These days, there are an overwhelming number of options when it comes to collars and harnesses, which can make choosing the right training one for your dog difficult. With that in mind, we put together this guide. In it, we explore the different types of collars and harnesses available and offer our recommendations for what you should (and shouldn’t) use to teach your dog to walk nicely on a leash.
A collar is what many people immediately think of and use when walking their dog. Most of these types of collars can be found at a local pet store.
A flat collar is a basic collar that buckles or clips. If you happen to have a unicorn of a dog who walks nicely on leash from day one, you may not ever need anything else. Collars come in different widths, fabrics, and designs, and are found just about everywhere, from the pet store to Etsy.
It is possible to train with a flat collar, but if your dog pulls and chokes when you go for a walk, try another type on this list. Contrary to what you may think, your dog doesn’t care about choking, and the pressure can cause a neck or trachea injury.
This training tool has one loop that goes behind the dog’s head and another that goes around the nose, and then it clips in under the chin. It’s not a muzzle, doesn’t put pressure on the throat/neck, and shouldn’t restrict breathing. If your dog has a shorter nose, though, it may not work as there won’t be enough snout to loop around.
A head halter works by turning your dog’s head back toward you when they try to pull. Your dog won’t like being turned around with every pull, so they should stop pulling. Some worry that this halter can bother a dog’s neck, but if you keep your dog close, the turning is limited and the tool can be effective for training a dog to walk nicely on leash.
The two most popular head halters are the Gentle Leader and the Halti. They are very similar, but the Halti is made from a looser material and has a looser fit. Both should be fitted so that you can put a finger between the halter and your dog’s nose/neck. For the best fit, try both on your dog at the store and compare.
This tool is meant for training, and when your dog masters walking on leash, you can switch to a flat collar. Some people use a head halter all of the time, which is totally fine, but you will need to get a separate flat collar for tags.
I only recommend a Martingale collar if a dog’s head is smaller than his neck, like Greyhounds or Whippets, or if a dog easily slips out of a regular flat collar. Three-quarters of a Martingale is a flat collar. The other one-quarter is either a chain or a fabric loop that tightens when your dog pulls, making them uncomfortable and therefore more likely to stop pulling. The more important and useful feature of this collar is if your dog tries to back out of it, the collar will tighten and not slip over the head. This isn’t a choke collar, as the rings safely limit how tight the collar can get.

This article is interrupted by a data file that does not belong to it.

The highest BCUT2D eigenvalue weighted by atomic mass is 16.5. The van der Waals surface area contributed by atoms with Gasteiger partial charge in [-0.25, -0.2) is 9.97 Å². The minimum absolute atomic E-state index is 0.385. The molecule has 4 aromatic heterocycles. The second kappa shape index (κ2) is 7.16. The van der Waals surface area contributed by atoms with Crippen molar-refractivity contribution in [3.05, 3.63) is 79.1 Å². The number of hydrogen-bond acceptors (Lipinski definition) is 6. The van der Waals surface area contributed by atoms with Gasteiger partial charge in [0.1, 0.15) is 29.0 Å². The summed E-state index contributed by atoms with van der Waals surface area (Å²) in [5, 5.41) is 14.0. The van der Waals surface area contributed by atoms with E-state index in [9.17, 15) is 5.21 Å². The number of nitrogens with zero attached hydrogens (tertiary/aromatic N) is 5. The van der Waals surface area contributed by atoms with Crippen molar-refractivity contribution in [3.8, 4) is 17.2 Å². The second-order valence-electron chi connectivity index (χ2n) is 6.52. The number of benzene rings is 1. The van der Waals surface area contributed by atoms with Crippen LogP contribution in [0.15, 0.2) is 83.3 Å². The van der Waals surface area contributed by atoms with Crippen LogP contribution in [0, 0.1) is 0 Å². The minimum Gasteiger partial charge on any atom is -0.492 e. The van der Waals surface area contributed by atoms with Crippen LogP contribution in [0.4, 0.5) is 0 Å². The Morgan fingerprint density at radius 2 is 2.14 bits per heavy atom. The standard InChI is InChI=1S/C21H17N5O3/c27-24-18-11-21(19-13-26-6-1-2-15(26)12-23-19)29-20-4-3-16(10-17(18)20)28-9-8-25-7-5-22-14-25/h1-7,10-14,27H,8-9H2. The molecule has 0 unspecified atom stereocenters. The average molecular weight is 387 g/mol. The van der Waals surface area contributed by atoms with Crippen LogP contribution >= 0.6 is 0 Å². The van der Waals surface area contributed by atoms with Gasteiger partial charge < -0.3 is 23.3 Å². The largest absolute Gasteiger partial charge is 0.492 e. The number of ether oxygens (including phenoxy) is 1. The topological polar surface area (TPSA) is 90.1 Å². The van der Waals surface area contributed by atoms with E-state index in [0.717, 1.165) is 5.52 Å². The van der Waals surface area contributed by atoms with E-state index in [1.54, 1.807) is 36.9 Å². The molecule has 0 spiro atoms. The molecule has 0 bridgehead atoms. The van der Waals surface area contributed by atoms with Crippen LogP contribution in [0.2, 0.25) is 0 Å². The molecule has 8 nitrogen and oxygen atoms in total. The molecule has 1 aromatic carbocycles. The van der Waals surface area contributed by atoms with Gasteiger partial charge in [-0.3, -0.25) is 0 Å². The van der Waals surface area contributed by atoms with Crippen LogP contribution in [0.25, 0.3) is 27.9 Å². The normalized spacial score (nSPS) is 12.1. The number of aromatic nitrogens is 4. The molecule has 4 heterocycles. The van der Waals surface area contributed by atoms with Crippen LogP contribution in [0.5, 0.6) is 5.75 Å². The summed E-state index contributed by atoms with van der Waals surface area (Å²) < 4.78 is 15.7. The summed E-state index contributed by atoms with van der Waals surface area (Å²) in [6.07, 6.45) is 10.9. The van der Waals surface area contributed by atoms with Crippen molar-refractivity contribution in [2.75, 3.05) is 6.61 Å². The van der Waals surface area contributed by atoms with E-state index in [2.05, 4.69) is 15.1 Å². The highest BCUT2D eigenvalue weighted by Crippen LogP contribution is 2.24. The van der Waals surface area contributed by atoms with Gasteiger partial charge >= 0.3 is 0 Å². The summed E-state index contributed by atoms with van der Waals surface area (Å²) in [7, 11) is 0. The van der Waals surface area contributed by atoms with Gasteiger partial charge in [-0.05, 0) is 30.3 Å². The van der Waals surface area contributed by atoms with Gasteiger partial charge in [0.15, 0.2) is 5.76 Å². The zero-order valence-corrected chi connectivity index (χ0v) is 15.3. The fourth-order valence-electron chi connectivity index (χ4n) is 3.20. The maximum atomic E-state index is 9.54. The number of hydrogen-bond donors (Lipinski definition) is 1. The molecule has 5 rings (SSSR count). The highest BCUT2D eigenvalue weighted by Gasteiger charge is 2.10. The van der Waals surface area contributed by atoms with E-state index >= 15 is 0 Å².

Not recommended: pinch or prong, choke, or e-collar (aka shock collar)
These collars are in the category of aversive training tools. That means they cause enough discomfort or pain that the dog stops the behavior causing it. A pinch or prong digs prongs into your dog’s throat/neck to stop pulling, and a choke does exactly its name says. With an e-collar, you “stimulate” (aka shock) your dog until the pulling stops.
Training your dog through force or pain is not the most effective method. I go into the topic at length here, but know now that it’s much better in the long run to teach your dog how to walk nicely on a leash, not to punish for pulling and sniffing (which is a natural behavior, not an attempt to exert “dominance” over you). Training your dog should be fun, not painful for either of you. If you are having such a tough time that you are considering one of these methods, call a positive reinforcement trainer for more help.
A harness is an excellent option if you want to avoid hurting your dog’s neck/throat or you need more control over a stronger dog. While many harnesses have rings for tags, you may want to only use it for walking, so a collar is still necessary.
This is your basic harness, with the leash attaching at the back. This can be a more difficult option for training your dog to walk nicely because if they pull forward and you pull backward, a struggle ensues. It’s much better to teach your dog to walk using another option, and then switch to this harness if you like.
That being said, I use this kind of harness when I run with my dog, and it’s also great if you enjoy urban mushing (but that’s a whole other story). When I run with Buster, I let him go ahead so he’s out of my way, and it’s okay if he pulls, so the back-clip harness works for us.
I love the front-clip harness and have had great success with it teaching dogs to walk by my side. Dogs can’t pull forward or even to the side because the leash is attached at the chest and will just turn them back toward me. They soon learns they aren’t going to get anywhere by pulling.
Freedom No-Pull Harness
The Freedom No-Pull Harness is much like a front-clip harness, but it also clips in the back. This is a favorite of many dog trainers, as many feel like it gives them even more control than a front-clip harness because of the second attachment on the back. This harness is also great because you can use it as a front clip or a back clip if you don’t want to use both. The way the Freedom No Pull Harness is created, it will not chafe and gives your dog a wider range of mobility.